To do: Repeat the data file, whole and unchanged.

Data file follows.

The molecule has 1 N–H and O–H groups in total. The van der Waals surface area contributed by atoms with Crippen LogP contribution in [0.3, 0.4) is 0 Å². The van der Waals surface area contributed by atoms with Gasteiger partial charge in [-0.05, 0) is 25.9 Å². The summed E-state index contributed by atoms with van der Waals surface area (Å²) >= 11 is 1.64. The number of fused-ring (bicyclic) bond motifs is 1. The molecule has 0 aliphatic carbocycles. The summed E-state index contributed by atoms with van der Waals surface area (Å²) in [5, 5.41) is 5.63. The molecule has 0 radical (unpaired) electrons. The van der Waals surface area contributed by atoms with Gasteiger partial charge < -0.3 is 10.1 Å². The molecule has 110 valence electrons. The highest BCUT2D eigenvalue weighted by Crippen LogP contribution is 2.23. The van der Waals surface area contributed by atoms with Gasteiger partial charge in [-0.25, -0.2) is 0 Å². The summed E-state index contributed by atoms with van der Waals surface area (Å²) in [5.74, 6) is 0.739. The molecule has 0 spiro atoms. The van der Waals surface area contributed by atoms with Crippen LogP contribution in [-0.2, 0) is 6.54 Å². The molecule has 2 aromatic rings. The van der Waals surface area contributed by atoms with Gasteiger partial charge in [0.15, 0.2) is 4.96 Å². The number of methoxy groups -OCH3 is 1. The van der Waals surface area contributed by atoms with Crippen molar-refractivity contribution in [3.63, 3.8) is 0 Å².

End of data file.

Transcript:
The molecule has 1 N–H and O–H groups in total. The van der Waals surface area contributed by atoms with Crippen LogP contribution in [0.3, 0.4) is 0 Å². The van der Waals surface area contributed by atoms with Gasteiger partial charge in [-0.05, 0) is 25.9 Å². The summed E-state index contributed by atoms with van der Waals surface area (Å²) >= 11 is 1.64. The number of fused-ring (bicyclic) bond motifs is 1. The molecule has 0 aliphatic carbocycles. The summed E-state index contributed by atoms with van der Waals surface area (Å²) in [5, 5.41) is 5.63. The molecule has 0 radical (unpaired) electrons. The van der Waals surface area contributed by atoms with Gasteiger partial charge < -0.3 is 10.1 Å². The molecule has 110 valence electrons. The highest BCUT2D eigenvalue weighted by Crippen LogP contribution is 2.23. The van der Waals surface area contributed by atoms with Gasteiger partial charge in [-0.25, -0.2) is 0 Å². The summed E-state index contributed by atoms with van der Waals surface area (Å²) in [5.74, 6) is 0.739. The molecule has 0 spiro atoms. The van der Waals surface area contributed by atoms with Crippen LogP contribution in [-0.2, 0) is 6.54 Å². The molecule has 2 aromatic rings. The van der Waals surface area contributed by atoms with Gasteiger partial charge in [0.15, 0.2) is 4.96 Å². The number of methoxy groups -OCH3 is 1. The van der Waals surface area contributed by atoms with Crippen molar-refractivity contribution in [3.63, 3.8) is 0 Å².